Maybe? Maybe not. –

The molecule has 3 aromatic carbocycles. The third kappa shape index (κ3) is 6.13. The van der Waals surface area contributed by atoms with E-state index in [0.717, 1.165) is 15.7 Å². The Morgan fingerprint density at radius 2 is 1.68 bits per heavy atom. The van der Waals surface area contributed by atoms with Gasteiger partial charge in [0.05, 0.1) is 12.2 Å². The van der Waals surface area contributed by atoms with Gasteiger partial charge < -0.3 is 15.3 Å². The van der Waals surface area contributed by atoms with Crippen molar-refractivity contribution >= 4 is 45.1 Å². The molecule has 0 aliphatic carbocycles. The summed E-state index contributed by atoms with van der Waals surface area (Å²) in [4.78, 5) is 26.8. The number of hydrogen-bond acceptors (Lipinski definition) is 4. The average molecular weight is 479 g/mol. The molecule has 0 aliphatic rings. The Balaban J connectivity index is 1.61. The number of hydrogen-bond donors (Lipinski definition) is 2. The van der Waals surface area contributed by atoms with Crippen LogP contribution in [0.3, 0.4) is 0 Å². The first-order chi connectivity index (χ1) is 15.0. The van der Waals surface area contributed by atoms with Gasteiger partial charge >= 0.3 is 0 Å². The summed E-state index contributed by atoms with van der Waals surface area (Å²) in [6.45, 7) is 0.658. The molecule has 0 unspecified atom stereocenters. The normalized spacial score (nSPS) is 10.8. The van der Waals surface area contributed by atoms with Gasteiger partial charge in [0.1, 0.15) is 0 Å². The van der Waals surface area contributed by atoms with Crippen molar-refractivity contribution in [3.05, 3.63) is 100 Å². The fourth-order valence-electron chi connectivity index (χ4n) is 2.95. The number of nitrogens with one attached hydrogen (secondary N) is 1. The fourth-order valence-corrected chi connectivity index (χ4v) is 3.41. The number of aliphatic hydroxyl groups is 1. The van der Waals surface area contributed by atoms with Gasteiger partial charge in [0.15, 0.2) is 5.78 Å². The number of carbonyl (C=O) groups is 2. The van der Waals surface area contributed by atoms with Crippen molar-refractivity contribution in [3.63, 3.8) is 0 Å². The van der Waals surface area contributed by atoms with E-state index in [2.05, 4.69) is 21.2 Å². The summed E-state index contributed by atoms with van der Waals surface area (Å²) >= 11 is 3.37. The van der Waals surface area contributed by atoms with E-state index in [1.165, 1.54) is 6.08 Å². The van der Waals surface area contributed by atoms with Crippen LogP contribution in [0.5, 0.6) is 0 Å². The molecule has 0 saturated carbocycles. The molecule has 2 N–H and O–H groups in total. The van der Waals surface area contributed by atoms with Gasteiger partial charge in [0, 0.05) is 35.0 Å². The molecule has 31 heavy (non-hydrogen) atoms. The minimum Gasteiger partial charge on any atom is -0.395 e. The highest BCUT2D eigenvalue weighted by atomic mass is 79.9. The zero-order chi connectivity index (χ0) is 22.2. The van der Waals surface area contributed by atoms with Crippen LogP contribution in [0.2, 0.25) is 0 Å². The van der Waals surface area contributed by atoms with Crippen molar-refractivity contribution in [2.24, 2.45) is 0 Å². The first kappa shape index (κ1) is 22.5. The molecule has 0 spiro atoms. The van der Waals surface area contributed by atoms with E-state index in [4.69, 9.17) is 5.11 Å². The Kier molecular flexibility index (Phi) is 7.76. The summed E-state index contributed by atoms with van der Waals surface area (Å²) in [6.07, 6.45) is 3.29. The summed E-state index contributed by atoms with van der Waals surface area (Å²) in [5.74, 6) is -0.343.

Sept. 14, 2020 – If addiction is a disease, then we should treat addicts the same way we treat diabetics. The goal in treating diabetics is not to cure diabetes but to limit its harm: Treatment helps prevent heart attacks, strokes, blindness, kidney failure, nerve damage, arterial blockages, etc. Similarly, addiction treatment is not aimed at “curing” addiction but at controlling damage: Treatment decreases mortality, criminal activity and transmission of hepatitis. Treated addicts often return to productive lives. Medicines used in opioid addiction have proven effective at controlling the damage from addiction. Understandably, many people bristle at the idea of treating opioid addiction with opioid medications, such as buprenorphine or methadone. It feels like we are merely feeding the addiction. The easiest explanation for this strategy is to compare it to the apparent paradox of fighting fire with fire. Forest fires are contained by deliberately burning a narrow strip of land ahead of the advancing fire, depleting the fuel needed to spread. Using buprenorphine or methadone is like fighting fire with fire!

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